Model of a Riemann Surface by Richard P. Baker, Baker #411z

This geometric model was constructed by Richard P. Baker in about 1930 when he was Associate Professor of Mathematics at the University of Iowa. Baker believed that models were essential for the teaching of many parts of mathematics and physics, and over 100 of his models are in the museum collections.
The mark 411 is carved into one edge of the wooden base of this model and the typed part of a paper label on the base reads: No. 411z (/) Riemann surface : w3 = z. Model 411z is listed on page 17 of Baker’s 1931 catalogue of models as “w3 = z” under the heading Riemann Surfaces. The catalog description also notes that “411 is to serve as a first step to 412,” where Baker model 412z (211157.075) is associated with a more complicated equation involving w3.
The model represents a Riemann surface consisting of pairs of complex numbers, (z,w), for which w3 = z where a complex number is of the form x + yi for x and y real numbers and i the square root of –1. A complex plane is like the usual real Cartesian plane but with the horizontal axis representing the real part of the number and the vertical axis representing the imaginary part of the number. Riemann surfaces are named after the 19th-century German mathematician Bernhard Riemann.
Baker explains in his catalog that the z after the number of the model indicates that the metal disks above the wooden base represent copies of a disk in the complex z-plane. These disks are called the sheets of the model. The painted disk on the wooden base of the model represents a disk in the complex w-plane with the point w = 0 at its center. The disk is divided into twelve sectors, pie-piece-shaped parts of a circle centered at 0, each of which has an angle of 30 degree. The front of the model is the edge on which 411 is inscribed so the two vertical rectangles lie above the polar axis, i.e. the ray emanating from the origin when the angle is 0 degrees, of the wooden base. This places every horizontal edge of the rectangles on a polar axis of a sheet.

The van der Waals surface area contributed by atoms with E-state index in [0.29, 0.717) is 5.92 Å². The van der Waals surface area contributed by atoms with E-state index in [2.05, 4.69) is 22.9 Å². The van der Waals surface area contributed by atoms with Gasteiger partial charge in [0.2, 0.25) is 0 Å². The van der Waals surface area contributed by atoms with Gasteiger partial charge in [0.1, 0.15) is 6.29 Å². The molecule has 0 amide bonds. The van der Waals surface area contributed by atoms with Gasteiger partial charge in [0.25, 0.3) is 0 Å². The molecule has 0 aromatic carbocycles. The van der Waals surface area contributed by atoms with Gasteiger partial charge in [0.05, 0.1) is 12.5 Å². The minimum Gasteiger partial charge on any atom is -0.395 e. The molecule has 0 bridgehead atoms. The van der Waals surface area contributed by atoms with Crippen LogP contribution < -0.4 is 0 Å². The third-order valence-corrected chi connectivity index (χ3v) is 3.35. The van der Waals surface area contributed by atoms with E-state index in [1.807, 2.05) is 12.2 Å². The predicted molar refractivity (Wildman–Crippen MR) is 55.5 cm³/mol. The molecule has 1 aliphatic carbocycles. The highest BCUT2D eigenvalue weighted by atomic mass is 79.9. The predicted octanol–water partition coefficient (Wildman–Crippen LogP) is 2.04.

If z = 0, the equation w3 = z is satisfied by only one value of w, i.e., w = 0. The point z = 0 is called a branch point of the model and for all other points on the z-plane the equation w3 = z is satisfied by three distinct values of w, each of which produces a different pair on the Riemann surface (if z = 1, the three distinct pairs on the Riemann surface are (1,1), and (1,(–1 ± √3 i)/2)). Thus there are three sheets representing the same disc in the z-plane and together they represent part of what is called a branched cover of the complex z-plane.
Baker’s use of solid red circles, and dashed red and black circles indicates that each sheet is mapped continuously onto a different portion of the w-disk on the base. There are three radii of the disk on the base (the polar lines - rays emanating from the origin – for angles of 0, 120, and 240 degrees) that are the edges of sectors corresponding to quadrants on two different sheets. The order of the colors of the 30 degree sectors on the base starting at polar axis and proceeding counterclockwise correspond to the colors of the first through fourth quadrants of the top, middle, and then bottom sheets.
The vertical rectangles mentioned above are not part of the Riemann surface but call attention to what are called branch cuts of the model, i.e., curves on a sheet that produce the movement to another sheet. This movement occurs when meeting a branch cut while following a path of the inputs of z values into the equation. While the defining equation determines branch points, branch cuts are not fixed by the equation. However, the single branch cut for any surface with only one branch point must run from that point out to infinity. The branch cut of this model is represented on each sheet by the horizontal edges of the vertical surface or surfaces meeting that sheet.
Currently not on view
Baker, Richard P.
place made
United States: Iowa, Iowa City
Physical Description
wood (overall material)
metal (overall material)
other, cardboard (overall material)
red (overall color)
green (overall color)
yellow (overall color)
blue (overall color)
bolted and soldered. (overall production method/technique)
average spatial: 24.6 cm x 24.7 cm x 25.4 cm; 9 11/16 in x 9 3/4 in x 10 in
ID Number
accession number
catalog number
Credit Line
Gift of Frances E. Baker
See more items in
Medicine and Science: Mathematics
Science & Mathematics
Women Mathematicians
Data Source
National Museum of American History, Kenneth E. Behring Center


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